Mobile phone use makes for easy access, practically anytime and anywhere.
Telephone consultations are a handy alternative to face-to-face appointments and are particularly useful if the patient is housebound, working full-time or has transport difficulties.
The downside to communicating with patients over the phone is that non-verbal cues are hard to pick up on and obviously physical examinations are not possible.
- Accurate documentation
There may be a temptation to take short cuts and be brief when consulting by telephone, but detailed accurate documentation is essential.
- Ensure confidentiality
Ensure the identity of the patient is established straight away.
Try to speak to the patient directly, rather than a third party. Third party consultations pose their own difficulties.
- Have a structure
The structure of the telephone consultation should include systematic data gathering and agreeing a management plan.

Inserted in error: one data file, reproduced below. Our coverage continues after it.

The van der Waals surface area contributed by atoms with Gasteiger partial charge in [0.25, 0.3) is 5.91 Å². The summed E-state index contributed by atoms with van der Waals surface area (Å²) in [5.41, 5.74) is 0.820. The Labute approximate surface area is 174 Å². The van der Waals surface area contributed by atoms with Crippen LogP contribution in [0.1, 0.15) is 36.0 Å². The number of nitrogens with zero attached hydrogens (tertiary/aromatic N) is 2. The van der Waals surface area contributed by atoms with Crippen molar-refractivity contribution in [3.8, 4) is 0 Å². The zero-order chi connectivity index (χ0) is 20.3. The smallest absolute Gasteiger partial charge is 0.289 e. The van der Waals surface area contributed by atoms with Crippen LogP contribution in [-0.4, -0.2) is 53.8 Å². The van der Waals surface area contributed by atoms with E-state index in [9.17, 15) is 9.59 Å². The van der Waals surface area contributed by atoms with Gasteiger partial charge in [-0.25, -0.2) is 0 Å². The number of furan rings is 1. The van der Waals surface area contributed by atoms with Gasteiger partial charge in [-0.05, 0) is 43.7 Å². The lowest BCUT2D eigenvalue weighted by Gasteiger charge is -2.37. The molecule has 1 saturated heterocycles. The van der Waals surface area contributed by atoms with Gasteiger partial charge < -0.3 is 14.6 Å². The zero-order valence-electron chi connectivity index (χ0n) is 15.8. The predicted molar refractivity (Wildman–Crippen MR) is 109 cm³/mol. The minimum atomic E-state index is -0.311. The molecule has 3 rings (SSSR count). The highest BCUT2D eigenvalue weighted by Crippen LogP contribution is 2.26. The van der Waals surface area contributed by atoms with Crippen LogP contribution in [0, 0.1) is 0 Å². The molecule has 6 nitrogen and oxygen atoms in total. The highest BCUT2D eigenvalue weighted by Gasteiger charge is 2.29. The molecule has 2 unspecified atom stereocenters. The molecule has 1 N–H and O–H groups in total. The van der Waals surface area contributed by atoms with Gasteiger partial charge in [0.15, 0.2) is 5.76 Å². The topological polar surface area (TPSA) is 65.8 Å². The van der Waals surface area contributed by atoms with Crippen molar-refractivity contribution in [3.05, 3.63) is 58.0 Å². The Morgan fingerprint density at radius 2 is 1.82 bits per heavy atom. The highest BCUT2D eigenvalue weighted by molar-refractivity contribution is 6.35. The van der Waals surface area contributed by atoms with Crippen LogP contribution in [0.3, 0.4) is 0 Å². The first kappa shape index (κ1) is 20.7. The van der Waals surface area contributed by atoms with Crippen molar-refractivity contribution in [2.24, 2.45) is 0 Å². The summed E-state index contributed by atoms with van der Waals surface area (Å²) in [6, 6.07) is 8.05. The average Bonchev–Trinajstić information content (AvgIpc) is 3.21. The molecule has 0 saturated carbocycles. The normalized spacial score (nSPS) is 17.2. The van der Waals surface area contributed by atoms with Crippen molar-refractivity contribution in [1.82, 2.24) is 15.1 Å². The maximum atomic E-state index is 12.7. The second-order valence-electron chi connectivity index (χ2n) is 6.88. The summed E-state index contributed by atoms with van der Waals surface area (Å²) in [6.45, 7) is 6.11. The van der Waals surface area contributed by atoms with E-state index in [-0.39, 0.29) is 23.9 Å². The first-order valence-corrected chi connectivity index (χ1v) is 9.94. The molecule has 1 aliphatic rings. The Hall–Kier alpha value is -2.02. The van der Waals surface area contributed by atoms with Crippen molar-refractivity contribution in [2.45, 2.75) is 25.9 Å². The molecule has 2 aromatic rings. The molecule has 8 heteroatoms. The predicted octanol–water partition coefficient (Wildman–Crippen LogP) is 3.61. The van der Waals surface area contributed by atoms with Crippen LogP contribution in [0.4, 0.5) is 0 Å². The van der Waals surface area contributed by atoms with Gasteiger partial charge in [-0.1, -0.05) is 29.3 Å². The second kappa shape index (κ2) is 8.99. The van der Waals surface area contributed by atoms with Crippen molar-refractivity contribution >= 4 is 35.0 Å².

- Safety netting
Safety netting should be a set of specific instructions for the patient including what to look out for and what to do in an emergency.
- Have some training
Using telephone consultations effectively may not come naturally to all doctors. Training for consulting over the phone is important as face-to-face consultation skills are not entirely transferable.
- Practice makes perfect
Some practices record telephone consultations which can be retrieved and listened to again.
- Dr Kay Snowdon is a GP registrar in Northumbria.